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“The Cerro Grande Fire and Our Recovery “ is the title of a public talk by Los Alamos County Deputy Fire Chief Doug Tucker set for 7 p.m. Friday.
The talk is accompanied by a PowerPoint presentation showing video and lots of news footage taken during and following the fire and will be held at the Church of Jesus Christ of Latter-day Saints at 1967 18th Street.
The talk is a modified version of the presentation Tucker and LAFD Fire Chief Doug MacDonald have presented around the world.
“We’ve presented this talk at least 50 times to audiences in Ireland, Russia and across the United States,” Tucker said. “It’s always so well received because it’s about a small community and the strength of this community because of the strong leadership we had at the time.”
Joe King was county administrator and along with current county administrator Max Baker, played important roles at the time and especially afterward in bringing the community together, he said.
The 2000 County Council also exercised strong leadership with councilors Lawry Mann, Lewis Muir, Sharon Stover, Chris Chandler, Patt Rogers, Robert Gibson and James Rickman.
“A lot of the major players are still here today and the presentation shows how stalwart the leaders and the community were,” Tucker said. “We had help from every level. From LANL and we had 65 fire departments involved and PNM and other entities across the state helped reestablish our infrastructure.”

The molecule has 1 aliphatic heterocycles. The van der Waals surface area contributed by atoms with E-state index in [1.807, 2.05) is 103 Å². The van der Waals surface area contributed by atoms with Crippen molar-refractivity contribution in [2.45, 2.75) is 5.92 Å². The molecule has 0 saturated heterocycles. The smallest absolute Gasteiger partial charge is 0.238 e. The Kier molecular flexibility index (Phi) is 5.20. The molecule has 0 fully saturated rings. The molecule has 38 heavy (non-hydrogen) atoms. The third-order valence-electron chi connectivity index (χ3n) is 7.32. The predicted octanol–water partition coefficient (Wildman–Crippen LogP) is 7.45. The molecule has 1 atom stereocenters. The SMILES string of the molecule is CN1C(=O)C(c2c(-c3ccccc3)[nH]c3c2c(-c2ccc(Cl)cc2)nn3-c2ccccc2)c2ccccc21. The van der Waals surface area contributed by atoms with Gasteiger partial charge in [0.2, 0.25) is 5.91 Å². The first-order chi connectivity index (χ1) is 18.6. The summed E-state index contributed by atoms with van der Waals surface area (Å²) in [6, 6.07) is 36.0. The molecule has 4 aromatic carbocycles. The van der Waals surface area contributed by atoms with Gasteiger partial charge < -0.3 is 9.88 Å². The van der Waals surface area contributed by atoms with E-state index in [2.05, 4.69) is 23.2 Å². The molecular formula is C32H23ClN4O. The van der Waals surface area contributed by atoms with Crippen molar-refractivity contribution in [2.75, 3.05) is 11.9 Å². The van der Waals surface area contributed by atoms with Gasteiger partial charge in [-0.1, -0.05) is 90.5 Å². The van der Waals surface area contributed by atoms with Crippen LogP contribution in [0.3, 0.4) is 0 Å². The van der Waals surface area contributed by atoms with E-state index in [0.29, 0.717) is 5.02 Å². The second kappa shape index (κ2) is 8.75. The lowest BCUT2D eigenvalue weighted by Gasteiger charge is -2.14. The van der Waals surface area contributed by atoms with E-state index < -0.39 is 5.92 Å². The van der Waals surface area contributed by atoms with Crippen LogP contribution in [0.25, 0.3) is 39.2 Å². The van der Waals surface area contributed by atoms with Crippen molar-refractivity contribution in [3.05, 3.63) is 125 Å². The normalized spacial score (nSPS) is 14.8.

He added, “I was underneath the smoke and in the middle of it and didn’t know there were 150-foot flames and houses going up until I saw the footage.”
Tucker explained because Los Alamos is a small community, it is easy for other small communities to relate.
“The fact that we have a national lab – it got international play and pulled at people’s heart strings because this small community supports the nation’s mission through its support of this laboratory,” he said. “It took a disaster like the fire to bring everyone together. At that point in our lives we were looking at the same issues: Can we recover?”
For the most part the community gutted it out, he said, and the media played a major role carrying the story - before that Los Alamos was a secret city, Tucker said. It wasn’t just the fire fighters and police, he said, but the community rallied and that’s about as American as apple pie.
“I spent my whole career preparing for a disaster like this but most people in the community had no practical training whatsoever but boy, did they rally,” Tucker said. “I was doing my job but when I looked around and saw the depth of what other people were doing – it’s still overwhelming to talk about it today.”
The Cerro Grande Fire began as a well-intended effort on the part of the National Park Service (NPS) to protect the national laboratory and the community of Los Alamos.
Much devastation resulted from those honorable intentions when the fire quickly grew out of control, crowned and ran across the entire face of the local mountain, became a part of the Urban Interface Zone, threatened LANL and destroyed hundreds of homes.
From the beginning of the prescribed fire, Tucker was assigned as a liaison to the NPS team, and when that team made the transition to the U.S. Forest Service (USFS) Type 1 team, Tucker was assigned to the USFS team, directly to their Operations (OPS) Division.
Refreshments will be served during Friday’s talk, which is free of charge.
For information, contact Lawry Mann at 662-4590.